Weekly Download Vol. II No. 23

Whole Wide World by Wreckless Eric. I’ve decided there should be a third music category in the Academy Awards (N.B. As you may have noticed, I decided not to post anything on this year’s Academy Awards.  Yes, I was disappointed. The Social Network was a superior film in most every aspect to The King’s Speech.  But I have to admit I really liked The King’s Speech.  As a recovering (like alocoholism, never “former” never “cured” always the present participle never the preterite) stutterer, TKS remarkably depicted both the frustration and anxiety that accompany the condition (“condition” is a little dramatic, but you know what I mean).  So I prolly overvalued it for that reason.  Regardless I would still rank it a WYT+ to The Social Network’s RDW+. See WD VII N10).  This award should be called Best Acheivment in Use of Song in Film.  It would be distinct from Best Original Song, Best Original Score and any of the sound production awards.  It would awarded to the best scene in any movie accompanied by a specific song.

I think the marriage between song and film has been grossly overlooked. (N.B. this year the winner is the closing of The Social Network with Baby, You’re A Rich Man by The Beatles.)  It’s a topic that fascinates me and has led me, more than once, either to frantically dig in my pocket for my iPhone in hopes of Shazaaming (great verb) a particular song or to IMDB/Wikipedia (not good verbs) the hell of movies in hopes of finding a soundtrack list that doesn’t flutter by with the key grips, best boys and stand-ins. My curiosity led to the discovery of the distinction between diegetic v. non-diegetic music.  There are some fairly detailed explanations of the what these terms mean and their importance in the history of drama.  For the turbo curious here and here.  For the rest of us, and for my purposes, the distinction is best described thusly: diegetic music in film is music that the actors/characters are aware is playing and can be heard/interacted with.  Whereas, non-diegetic music, the actors/characters are unaware (in a suspension of disbelief/assault on the 4th wall sense) that music of any kind is playing.  Think of Lloyd Dobler holding up the stereo and playing In Your Eyes by Peter Gabriel in Say Anything v. You’re the Best by Joe Esposito playing during the All-Valley Tournament montage in Karate Kid. (Perhaps there should be two awards?)

Diegetic music tends to give films a more realistic feel (the camera is just recording what these people normally do (and what they hear)) as opposed to non-diegetic music (NDM) which, in theory, is communicates something directly to the audience.  Often this is done with a score to convey an emotion or a attitude w/r/t a particular character or scene (think The Imperial March from Star Wars when Vader appears). NDM is often used as more of chorus reminding the audience of certain subtexts (think any Randy Neuman song in any Toy Story movie). Or it’s used as kind of an ironic send up of a certain scene or even the movie in whole (think Stand by Your Man at the end of The Crying Game or Sympathy for the Devil at the end of the Interview with the Vampire).

(N.B. There is also an interesting  hybrid between DM and NDM where a song transitions from NDM to DM.  Many comedy movies make use of this.  But the most immediate example in a dramatic move that comes to mind is in Paul Thomas Anderson’s Magnolia in a mesmerizing scene where all of the characters begin singing along Wise Up by Aimee Mann.)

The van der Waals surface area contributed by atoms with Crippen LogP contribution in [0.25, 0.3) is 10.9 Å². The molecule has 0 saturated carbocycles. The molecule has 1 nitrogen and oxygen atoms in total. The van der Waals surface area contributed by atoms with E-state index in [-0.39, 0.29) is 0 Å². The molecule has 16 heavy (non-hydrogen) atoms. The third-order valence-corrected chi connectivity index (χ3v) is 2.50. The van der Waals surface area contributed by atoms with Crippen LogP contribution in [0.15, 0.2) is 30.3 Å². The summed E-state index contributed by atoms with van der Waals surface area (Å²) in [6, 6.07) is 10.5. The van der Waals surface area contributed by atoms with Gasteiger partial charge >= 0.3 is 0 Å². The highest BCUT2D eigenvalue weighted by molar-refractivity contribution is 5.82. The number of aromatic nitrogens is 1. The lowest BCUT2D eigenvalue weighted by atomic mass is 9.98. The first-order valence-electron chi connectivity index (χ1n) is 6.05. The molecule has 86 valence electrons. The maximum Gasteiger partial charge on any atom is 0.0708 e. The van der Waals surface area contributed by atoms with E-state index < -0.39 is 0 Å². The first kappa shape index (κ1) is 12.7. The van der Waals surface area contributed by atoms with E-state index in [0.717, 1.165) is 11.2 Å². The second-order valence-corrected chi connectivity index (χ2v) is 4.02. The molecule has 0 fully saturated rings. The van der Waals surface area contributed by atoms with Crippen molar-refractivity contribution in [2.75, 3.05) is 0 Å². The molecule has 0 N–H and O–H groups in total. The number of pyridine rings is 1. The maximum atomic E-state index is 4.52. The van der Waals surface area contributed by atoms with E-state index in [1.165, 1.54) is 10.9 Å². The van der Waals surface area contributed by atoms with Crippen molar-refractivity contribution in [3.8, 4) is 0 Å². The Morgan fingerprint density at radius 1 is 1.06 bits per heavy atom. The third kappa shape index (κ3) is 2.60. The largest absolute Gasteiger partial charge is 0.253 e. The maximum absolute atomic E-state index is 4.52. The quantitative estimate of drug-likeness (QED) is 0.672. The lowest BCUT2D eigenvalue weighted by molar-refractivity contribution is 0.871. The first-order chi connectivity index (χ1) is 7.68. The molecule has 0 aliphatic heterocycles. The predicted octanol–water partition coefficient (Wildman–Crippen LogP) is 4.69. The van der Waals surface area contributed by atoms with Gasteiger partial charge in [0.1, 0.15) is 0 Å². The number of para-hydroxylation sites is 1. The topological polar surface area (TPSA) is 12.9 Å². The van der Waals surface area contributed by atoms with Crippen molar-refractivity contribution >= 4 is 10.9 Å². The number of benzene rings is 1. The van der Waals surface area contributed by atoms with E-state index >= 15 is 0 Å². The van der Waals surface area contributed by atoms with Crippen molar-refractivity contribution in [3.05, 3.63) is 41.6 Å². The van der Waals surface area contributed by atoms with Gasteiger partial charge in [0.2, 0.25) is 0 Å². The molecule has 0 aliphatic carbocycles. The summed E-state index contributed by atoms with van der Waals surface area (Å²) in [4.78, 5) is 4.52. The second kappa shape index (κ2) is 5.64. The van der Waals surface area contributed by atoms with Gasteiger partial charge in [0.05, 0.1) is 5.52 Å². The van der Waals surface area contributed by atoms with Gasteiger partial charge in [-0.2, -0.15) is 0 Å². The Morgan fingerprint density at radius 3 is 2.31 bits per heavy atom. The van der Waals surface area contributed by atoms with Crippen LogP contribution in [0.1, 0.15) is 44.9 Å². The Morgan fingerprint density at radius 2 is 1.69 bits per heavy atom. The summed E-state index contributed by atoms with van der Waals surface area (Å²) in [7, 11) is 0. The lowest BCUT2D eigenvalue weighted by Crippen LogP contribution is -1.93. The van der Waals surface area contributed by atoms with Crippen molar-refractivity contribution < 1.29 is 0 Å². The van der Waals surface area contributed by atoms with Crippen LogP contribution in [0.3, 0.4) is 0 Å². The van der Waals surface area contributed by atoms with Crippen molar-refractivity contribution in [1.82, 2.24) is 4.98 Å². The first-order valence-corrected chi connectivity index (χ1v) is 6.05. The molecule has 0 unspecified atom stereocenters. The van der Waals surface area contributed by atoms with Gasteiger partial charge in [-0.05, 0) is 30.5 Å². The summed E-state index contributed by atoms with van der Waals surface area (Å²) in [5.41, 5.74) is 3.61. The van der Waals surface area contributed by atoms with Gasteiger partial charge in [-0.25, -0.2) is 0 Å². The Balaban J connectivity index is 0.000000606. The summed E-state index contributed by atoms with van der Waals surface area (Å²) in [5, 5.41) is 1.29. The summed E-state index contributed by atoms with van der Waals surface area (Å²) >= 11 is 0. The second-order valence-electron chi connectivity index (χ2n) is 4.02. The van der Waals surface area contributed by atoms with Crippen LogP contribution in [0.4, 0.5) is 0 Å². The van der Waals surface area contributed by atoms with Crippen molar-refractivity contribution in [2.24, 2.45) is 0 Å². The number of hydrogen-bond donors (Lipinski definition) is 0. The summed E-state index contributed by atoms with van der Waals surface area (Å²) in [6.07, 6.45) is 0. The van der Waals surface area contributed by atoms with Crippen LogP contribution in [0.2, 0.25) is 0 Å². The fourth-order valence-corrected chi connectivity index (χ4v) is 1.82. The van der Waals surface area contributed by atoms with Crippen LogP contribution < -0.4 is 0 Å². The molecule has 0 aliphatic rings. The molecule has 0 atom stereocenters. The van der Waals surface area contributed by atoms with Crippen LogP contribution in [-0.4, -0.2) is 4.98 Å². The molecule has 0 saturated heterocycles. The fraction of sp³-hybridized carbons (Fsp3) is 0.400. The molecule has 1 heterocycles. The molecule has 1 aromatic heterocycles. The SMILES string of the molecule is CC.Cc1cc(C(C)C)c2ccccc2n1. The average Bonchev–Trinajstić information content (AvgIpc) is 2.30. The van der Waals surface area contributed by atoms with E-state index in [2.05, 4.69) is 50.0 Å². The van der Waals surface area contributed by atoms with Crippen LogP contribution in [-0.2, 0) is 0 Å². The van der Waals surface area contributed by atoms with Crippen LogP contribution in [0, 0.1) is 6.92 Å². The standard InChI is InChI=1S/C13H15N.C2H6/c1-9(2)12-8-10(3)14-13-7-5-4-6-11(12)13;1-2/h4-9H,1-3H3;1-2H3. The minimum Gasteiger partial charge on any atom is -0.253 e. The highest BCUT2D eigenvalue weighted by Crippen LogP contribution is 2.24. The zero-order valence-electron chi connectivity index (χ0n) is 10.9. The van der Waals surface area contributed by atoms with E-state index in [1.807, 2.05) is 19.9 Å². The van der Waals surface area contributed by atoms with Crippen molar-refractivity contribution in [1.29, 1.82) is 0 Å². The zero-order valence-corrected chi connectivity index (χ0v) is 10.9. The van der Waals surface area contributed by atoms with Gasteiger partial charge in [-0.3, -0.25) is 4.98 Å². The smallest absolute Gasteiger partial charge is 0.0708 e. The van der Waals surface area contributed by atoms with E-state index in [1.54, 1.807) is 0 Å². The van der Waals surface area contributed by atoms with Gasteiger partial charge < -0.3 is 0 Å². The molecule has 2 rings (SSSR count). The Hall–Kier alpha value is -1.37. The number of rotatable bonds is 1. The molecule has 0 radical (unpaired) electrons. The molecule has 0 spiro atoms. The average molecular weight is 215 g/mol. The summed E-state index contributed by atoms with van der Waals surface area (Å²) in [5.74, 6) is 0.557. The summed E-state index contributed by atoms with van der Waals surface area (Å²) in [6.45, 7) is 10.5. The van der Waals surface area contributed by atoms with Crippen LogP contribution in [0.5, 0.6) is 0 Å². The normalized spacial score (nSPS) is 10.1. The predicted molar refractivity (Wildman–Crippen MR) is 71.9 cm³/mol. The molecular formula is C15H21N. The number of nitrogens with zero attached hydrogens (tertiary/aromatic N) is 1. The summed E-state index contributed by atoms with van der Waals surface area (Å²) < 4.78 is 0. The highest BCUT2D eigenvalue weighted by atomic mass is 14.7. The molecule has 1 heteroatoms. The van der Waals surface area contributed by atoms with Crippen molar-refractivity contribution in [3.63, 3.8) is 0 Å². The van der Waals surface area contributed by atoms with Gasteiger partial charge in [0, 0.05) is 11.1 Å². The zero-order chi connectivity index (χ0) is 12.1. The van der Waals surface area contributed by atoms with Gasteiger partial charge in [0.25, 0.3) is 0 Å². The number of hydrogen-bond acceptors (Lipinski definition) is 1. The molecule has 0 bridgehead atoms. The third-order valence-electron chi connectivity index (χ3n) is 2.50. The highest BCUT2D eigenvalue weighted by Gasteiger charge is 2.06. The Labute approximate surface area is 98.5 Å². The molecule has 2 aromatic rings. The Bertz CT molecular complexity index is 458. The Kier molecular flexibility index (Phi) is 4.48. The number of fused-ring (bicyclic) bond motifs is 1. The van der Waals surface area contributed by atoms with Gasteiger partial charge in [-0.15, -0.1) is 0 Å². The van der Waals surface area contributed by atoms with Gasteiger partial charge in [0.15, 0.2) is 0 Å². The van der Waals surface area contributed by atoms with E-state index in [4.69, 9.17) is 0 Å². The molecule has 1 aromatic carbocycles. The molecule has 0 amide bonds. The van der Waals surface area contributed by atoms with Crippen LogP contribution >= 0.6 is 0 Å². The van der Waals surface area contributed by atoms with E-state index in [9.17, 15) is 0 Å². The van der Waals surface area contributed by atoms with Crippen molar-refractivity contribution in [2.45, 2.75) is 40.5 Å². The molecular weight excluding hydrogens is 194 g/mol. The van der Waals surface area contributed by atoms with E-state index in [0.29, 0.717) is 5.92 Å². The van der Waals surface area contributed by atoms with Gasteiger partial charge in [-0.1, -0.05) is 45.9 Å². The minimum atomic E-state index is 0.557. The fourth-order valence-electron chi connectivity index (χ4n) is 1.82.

While I love nothing more than a perfectly chosen and placed NDM song in a film, I find much more artistry in the use of diegetic music.  I want to focus there and on it’s use in some of my all time favorite movie scenes.  Initially, I believe that movie makers who tend to emphasize DM in their moves are generally termed auteurs.  This is a fancy French term that essentially means “control freaks who must have their fingers in every aspect of their movie.”  This results in movies that are very distinctly and very recognizably their own.  For me, the two most recognizeable of these types of film makers are Wes Anderson and QT.  The movies they make are impossible not to distinguish (N.B. I would also say P.T. Anderson and Speilberg fit the bill of auteur, yet their movies can stand independantly of each other in a way that WA’s and QT’s do not.  This may mean they are more talented.  I don’t know.)  Likely enough, their films also tend to lean heavily on DM to make a point.  QT and WA are particularly fond of this and frankly, fantastic at it.  They both have deep stores of peculiar songs and can preternaturally fit them in appropriate places in their movies.  From each, my favorites are: WA: (1) the closing of Rushmore with Ooh Lah Lah by The Faces; and (2) the scene in The Royal Tenenbaums with Paltrow and the straight nosed Wilson brother in the tent with Goodbye Ruby Tuesday by The Stones.  QT: Girl You’ll be a Woman Soon Urge Overkill cover of Neil Diamond right before Uma puts the wrong stuff up her nose.

Other all-time favs: Almost Famous and the group sing a long of Tiny Dancer by Elton John (also one of my favorite all-time movie scenes) in general; The Body of an American by The Pogues from the “nat’ral pōlice” wake in The Wire (classic); Purple Rain (yes); and In Dreams by Roy Orbison from Blue Velvet (one of the creepiest scenes you will ever watch.)

But my all-time favorite is Whole Wide World by Wreckless Eric from the way underrated Stranger Than Fiction.  Watch this. It’s perhaps my favorite three and half minutes in film.  Enjoy.

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